Pauline Hanson’s Explosive Attack on Anthony Albanese’s ‘Voice to Parliament’
One Nation’s Pauline Hanson gives speech as part of Voice to Parliament ‘Vote No’ campaign
One Nation leader Pauline Hanson has unloaded on The Voice to Parliament in her most savage attack yet – comparing Aboriginal Stolen Generations to convicts shipped from Britain to Australia.
Ms Hanson gave a speech at the Adelaide Convention Center on June 23, parts of which were shared this week on the Vote No campaign TikTok page where it has garnered tens of thousands of views.
A referendum to be held between October and December this year – the date has yet to be announced – will ask Australians to vote ‘yes’ or ‘no’ on whether to incorporate an Aboriginal advisory body into parliament in the constitution.
Senator Hanson told the crowd, ‘What about the stolen generation of convicts who were forcibly deported or the children who were taken from England during World War II?’
“People have faced atrocities for years but this guilt trip must stop if we are to be strong and united”.
Senator Hanson recently spoke at a Vote No campaign event in Adelaide
Senator Hanson then took aim at Senate colleague Lydia Thorpe before arguing that a No vote was not just a vote for the status quo but a vote for unity.
‘I have Senator Thorpe next to me in Parliament, what an abomination he is, all I see (from him) is this hate and division instead of trying to bring people together.’
‘This shouldn’t be about Australia.’
‘And as they (Indigenous Australians) are not recognized, we now have Aboriginal and Torres Strait Islander flags flying in Parliament.’
‘We’ve never had it, we’ve never been asked as a country to accept it.’
‘Welcome to the country’s message every morning, it used to be prayed and they’ve reversed it.’
Senator Hanson said, ‘When I’m in Parliament and that happens I turn my back.
Viewers of the video commented that they agreed with Senator Hanson’s comments.
“Pauline Yu said well, well because it shouldn’t be one-sided, we’re all disadvantaged and suffering but we need to unite as one Australia”.
‘I don’t remember the last time I heard of an advance fair in Australia. I have represented our country in sports and am very proud of it yet if I sing it it gets frowned upon,’ said another.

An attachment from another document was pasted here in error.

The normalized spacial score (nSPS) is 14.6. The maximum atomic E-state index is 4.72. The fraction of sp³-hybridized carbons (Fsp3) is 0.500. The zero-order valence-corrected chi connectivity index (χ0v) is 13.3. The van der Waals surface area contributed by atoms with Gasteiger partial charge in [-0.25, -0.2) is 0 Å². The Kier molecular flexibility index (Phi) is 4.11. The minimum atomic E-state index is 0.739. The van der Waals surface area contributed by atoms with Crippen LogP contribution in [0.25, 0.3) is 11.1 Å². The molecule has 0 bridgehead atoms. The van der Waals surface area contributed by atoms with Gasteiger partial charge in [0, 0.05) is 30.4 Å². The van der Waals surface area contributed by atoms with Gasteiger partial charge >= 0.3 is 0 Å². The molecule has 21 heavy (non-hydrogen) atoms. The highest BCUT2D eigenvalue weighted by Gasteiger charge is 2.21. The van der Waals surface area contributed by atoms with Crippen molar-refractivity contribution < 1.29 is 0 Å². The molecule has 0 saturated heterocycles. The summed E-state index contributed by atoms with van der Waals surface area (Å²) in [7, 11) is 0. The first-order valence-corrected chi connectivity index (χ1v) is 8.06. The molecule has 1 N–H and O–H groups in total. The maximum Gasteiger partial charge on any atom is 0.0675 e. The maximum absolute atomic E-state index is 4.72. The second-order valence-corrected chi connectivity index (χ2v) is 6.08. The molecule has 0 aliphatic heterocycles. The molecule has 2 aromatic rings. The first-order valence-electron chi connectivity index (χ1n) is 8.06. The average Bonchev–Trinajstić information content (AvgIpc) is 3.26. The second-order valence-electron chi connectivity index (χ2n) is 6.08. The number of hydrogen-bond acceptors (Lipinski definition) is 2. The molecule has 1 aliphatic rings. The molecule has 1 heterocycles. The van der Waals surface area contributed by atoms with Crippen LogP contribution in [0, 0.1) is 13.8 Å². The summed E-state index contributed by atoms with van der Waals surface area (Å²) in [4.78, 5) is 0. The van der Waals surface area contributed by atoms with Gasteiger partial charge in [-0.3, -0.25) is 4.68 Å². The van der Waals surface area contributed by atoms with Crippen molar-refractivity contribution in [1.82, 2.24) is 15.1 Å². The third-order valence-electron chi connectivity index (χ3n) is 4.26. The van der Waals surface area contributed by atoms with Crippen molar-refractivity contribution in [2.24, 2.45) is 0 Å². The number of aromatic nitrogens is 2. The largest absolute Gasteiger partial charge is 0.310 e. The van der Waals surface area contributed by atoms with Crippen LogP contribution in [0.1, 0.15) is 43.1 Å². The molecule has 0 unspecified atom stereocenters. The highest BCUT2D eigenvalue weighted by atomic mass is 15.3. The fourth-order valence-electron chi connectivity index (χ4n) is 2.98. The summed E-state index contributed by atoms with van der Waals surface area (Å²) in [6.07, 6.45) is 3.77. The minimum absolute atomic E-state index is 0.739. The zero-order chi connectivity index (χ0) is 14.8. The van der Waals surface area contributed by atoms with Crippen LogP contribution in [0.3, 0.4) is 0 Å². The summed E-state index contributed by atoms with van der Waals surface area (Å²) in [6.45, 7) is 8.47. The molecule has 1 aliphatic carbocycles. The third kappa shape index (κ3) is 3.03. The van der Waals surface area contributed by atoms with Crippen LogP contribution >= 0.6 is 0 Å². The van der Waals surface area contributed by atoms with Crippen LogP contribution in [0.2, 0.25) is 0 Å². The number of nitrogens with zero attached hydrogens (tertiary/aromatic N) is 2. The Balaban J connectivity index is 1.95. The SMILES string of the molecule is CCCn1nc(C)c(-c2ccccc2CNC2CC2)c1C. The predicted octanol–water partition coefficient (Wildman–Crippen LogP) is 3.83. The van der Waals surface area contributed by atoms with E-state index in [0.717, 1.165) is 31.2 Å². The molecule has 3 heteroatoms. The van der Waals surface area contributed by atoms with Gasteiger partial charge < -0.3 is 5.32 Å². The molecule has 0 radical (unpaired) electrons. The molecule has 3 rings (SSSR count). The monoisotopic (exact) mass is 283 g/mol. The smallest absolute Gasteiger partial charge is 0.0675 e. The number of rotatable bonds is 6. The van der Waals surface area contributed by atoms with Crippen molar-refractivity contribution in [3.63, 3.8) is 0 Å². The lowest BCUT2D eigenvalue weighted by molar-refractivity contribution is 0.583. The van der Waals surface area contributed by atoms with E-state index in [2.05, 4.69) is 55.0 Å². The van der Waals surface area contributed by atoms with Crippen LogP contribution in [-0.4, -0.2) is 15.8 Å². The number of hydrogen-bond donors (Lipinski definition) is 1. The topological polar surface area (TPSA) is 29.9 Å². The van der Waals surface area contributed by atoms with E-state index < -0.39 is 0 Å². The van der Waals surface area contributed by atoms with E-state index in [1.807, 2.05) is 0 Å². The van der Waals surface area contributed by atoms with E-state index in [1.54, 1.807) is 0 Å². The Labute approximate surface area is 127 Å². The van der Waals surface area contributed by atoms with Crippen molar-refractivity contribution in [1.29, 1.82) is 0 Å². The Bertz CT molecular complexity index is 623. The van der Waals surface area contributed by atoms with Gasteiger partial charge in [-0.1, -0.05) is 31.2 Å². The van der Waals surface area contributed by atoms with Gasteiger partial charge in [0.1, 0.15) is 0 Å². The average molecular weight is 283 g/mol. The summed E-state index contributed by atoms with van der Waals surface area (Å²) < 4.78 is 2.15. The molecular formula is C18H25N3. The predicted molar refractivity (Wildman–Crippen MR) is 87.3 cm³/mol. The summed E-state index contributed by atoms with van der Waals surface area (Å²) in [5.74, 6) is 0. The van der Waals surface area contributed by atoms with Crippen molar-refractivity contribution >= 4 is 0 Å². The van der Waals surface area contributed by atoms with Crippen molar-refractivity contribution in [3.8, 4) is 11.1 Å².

‘Why can’t she run the country…Palin would do a great job,’ said a third.
An official pamphlet released by the Australian Electoral Commission on Tuesday outlined the cases for the Yes and No camps.
The Yes and No camps in the Voice referendum have unveiled their pitches to the Australian public ahead of a split vote later this year, but key details are still unclear.
Both parties released their campaign leaflets published by the Australian Electoral Commission on Tuesday which will be posted at homes across the country.
Senator Thorpe is the face of the Black Sovereignty movement which argues that the idea of a voice in Parliament is tokenistic and instead wants a deal with Aboriginal people.
Senator Lydia Thorpe condemned both the Yes and No campaigns, she is part of the Black Sovereignty movement which wants a deal.
Senator Thorpe said this week that the No Vote pamphlets were misleading and ‘brave racists’.
But he condemned the Yes campaign as ‘a smokescreen to cover up the continuing violent process of colonialism’.
“They provide no historical evidence that an advisory body would have an impact, fail to acknowledge that there have been many ineffective advisory bodies in the past, and present a model of advisory bodies that is not contested or agreed upon by First Nations peoples,” he said in a statement.
Reasons to vote yes
1. This idea comes directly from Aboriginal and Torres Strait Islander peoples.
2. Constitutional recognition for concrete results.
3. Ensure a better life for people.
4. Unite our country.
5. Save money.
6. The time is now.
7. Practical advice that works.
8. Making government work better.
Read the full Yes pamphlet here.
Reasons for voting no
1. This voice is legally vulnerable
2. No details
3. It divides us
4. It will not help Indigenous Australians
5. No problem is beyond its scope
6. It risks delays and dysfunction
7. It opens doors for workers
8. It would be expensive and bureaucratic
9. This voice will last
10. There is a better way ahead
Read the full No pamphlet here.
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